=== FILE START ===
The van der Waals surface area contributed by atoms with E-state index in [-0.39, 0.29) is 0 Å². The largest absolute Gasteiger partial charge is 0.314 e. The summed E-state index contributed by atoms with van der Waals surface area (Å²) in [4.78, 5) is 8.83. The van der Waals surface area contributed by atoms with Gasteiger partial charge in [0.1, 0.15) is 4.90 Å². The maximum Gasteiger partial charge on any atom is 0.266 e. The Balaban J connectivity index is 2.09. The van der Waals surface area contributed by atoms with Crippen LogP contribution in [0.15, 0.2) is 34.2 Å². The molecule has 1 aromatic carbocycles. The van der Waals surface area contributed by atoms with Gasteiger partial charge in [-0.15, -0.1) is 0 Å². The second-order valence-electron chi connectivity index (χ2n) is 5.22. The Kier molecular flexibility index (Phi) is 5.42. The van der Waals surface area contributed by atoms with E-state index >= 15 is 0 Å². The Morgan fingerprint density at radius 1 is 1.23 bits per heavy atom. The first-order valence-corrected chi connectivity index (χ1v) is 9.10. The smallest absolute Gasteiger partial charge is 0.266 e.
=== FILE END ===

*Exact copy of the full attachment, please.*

The van der Waals surface area contributed by atoms with E-state index in [-0.39, 0.29) is 0 Å². The largest absolute Gasteiger partial charge is 0.314 e. The summed E-state index contributed by atoms with van der Waals surface area (Å²) in [4.78, 5) is 8.83. The van der Waals surface area contributed by atoms with Gasteiger partial charge in [0.1, 0.15) is 4.90 Å². The maximum Gasteiger partial charge on any atom is 0.266 e. The Balaban J connectivity index is 2.09. The van der Waals surface area contributed by atoms with Crippen LogP contribution in [0.15, 0.2) is 34.2 Å². The molecule has 1 aromatic carbocycles. The van der Waals surface area contributed by atoms with Gasteiger partial charge in [-0.15, -0.1) is 0 Å². The second-order valence-electron chi connectivity index (χ2n) is 5.22. The Kier molecular flexibility index (Phi) is 5.42. The van der Waals surface area contributed by atoms with E-state index >= 15 is 0 Å². The Morgan fingerprint density at radius 1 is 1.23 bits per heavy atom. The first-order valence-corrected chi connectivity index (χ1v) is 9.10. The smallest absolute Gasteiger partial charge is 0.266 e.